- You doctor may be able to prescribe shoe inserts, or reduce pain with medication, such as ibuprofen or a cortisone injection, which an experienced foot doctor can administer.
When to see a doctor about your feet
Mr Haroon Mann, a Consultant Trauma and Orthopaedic Surgeon at Twenty-Five Harley Street day clinic, says that many people are still reluctant to consult a doctor about their feet, even when they are in persistent pain, but this is what they should be doing.
- The clinic is equipped with imaging equipment, such as DEXA to measure bone density, and X-Rays to assess deformities, if tendons are involved an MRI scan can define the extent of the damage.
- Treatments available include, cortisone injections to manage pain and increase movement, Extracorporeal shockwave therapy (ESWT) and platelet rich plasma (PRP) injections, to speed healing.
- Nitroglycerin cream applied to the overlying skin. It relaxes blood vessels and allows blood to flow more easily to the area.
- Sometimes day surgery is the best option. Whether your toes would look, and feel, better shorter, longer, or straighter, an orthopaedic surgeon is the person to advise you.
‘Often feet that are painful will be aesthetically affected too. Fixing foot pain and making feet look better is often attained by the same treatment. I believe women should have the freedom to wear the shoes that they want to wear. Whether you'd rather wear heels or flats, I love enabling women to make that decision, and take pain out of the equation,’ adds Mr Mann.
Pain under your feet and heels
Plantar fasciitis, or ‘heel spur pain’, is the most common cause of pain under the bottom of your feet and heels when tissues become inflamed. Patients often say they experience pain when they first get out of bed in the morning.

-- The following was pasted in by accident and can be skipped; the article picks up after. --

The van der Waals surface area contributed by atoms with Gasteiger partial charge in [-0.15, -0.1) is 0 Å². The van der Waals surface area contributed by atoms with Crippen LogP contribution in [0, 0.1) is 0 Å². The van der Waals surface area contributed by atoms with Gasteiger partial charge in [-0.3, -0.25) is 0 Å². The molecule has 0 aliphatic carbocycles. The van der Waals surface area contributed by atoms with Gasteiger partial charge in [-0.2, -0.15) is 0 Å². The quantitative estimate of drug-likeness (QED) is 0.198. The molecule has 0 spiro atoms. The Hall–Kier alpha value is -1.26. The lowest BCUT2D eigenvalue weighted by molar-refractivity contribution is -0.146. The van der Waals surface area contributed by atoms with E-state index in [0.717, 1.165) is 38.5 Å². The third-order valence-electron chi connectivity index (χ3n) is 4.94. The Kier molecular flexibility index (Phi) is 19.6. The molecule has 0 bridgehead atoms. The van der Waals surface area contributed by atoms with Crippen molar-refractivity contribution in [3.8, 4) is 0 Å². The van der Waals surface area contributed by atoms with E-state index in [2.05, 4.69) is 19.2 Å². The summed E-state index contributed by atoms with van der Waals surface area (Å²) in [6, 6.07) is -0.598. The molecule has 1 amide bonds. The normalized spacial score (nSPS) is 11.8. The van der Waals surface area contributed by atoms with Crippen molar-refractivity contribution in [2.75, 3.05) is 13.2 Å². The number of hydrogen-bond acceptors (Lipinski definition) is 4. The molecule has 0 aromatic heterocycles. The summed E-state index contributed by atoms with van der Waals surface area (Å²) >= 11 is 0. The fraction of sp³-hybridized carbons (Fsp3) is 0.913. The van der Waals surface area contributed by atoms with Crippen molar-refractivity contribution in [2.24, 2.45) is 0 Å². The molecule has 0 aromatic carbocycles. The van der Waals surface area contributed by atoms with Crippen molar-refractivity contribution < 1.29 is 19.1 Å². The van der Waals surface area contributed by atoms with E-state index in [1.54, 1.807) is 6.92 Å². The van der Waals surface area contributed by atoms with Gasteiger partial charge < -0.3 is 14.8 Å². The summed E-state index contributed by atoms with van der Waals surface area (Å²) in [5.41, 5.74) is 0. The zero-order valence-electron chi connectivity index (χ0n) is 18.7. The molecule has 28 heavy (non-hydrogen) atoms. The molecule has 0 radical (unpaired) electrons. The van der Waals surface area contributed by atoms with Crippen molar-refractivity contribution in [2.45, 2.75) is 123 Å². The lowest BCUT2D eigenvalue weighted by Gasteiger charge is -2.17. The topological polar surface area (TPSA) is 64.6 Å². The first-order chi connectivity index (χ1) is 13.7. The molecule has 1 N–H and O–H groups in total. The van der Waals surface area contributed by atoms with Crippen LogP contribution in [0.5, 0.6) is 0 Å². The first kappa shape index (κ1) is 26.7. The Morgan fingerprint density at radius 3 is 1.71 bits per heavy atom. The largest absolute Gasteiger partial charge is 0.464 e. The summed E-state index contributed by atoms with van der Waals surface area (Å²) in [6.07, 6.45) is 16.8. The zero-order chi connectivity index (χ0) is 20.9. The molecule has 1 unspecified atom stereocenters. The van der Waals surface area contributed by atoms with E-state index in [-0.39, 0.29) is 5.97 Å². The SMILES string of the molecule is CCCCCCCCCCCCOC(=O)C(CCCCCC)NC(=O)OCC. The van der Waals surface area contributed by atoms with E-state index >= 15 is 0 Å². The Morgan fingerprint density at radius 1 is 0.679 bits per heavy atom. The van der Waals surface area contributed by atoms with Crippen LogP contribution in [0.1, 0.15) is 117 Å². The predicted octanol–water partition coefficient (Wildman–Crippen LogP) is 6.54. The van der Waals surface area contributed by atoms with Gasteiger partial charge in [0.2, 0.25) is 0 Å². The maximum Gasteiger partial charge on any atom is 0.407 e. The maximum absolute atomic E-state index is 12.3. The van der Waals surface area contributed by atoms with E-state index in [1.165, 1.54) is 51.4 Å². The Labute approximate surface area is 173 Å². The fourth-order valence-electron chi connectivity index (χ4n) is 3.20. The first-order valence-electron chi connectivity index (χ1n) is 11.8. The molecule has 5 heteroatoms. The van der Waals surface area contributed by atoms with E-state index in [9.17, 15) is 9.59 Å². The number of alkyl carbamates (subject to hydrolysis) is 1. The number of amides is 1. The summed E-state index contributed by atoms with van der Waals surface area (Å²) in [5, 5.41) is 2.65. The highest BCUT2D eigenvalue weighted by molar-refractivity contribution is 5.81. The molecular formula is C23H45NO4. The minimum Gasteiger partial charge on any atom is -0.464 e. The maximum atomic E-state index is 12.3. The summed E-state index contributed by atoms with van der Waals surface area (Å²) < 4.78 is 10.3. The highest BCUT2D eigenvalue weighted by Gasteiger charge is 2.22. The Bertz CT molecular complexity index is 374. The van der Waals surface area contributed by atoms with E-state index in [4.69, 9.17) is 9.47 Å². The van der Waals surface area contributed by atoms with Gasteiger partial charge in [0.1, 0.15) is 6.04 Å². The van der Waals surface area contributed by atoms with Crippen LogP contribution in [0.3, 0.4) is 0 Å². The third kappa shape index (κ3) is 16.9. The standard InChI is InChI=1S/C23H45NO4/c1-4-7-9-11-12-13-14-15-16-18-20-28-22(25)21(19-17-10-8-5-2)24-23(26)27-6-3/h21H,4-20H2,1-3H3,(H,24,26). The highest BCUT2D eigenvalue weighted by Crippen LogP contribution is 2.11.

If you don't treat plantar fasciitis, it may become a chronic condition. The frequency and intensity of the pain may increase, even when doing every-day activities like walking. You may try to compensate by changing the way you walk, which in turn can lead to other foot, knee, hip and back problems.
‘Many people try to ignore the early signs of heel pain and keep on doing the activities that caused it,’ says Mr Haroon Mann, says, ‘If your heel hurts, make an appointment to see an orthopaedic doctor right away to determine why and get treatment.’
• A doctor can prescribe anti-inflammatory painkillers to reduce swelling, like ibuprofen or naproxen.
• Support your foot by wearing a heel pad inserts in your shoe.
• A cortisone injection to relieve nerve pain.
• Extracorporeal Shock Wave Therapy (ESWT) helps heel pain, as pulses of energy promote the growth of new blood vessels, which speeds heeling and reduces nerve pain.
Pain behind the heel
Pump bump can be caused by exercise, or wearing shoes with rigid backs or straps, creating a bony enlargement.
- You may need an to see if you also have a bone spur, where calcium deposits form where the foot tissue connects to your heel bone.
- Treatment for inflammation may involve medication or cortisone injections
- Shoe inserts can support the foot and ease pressure.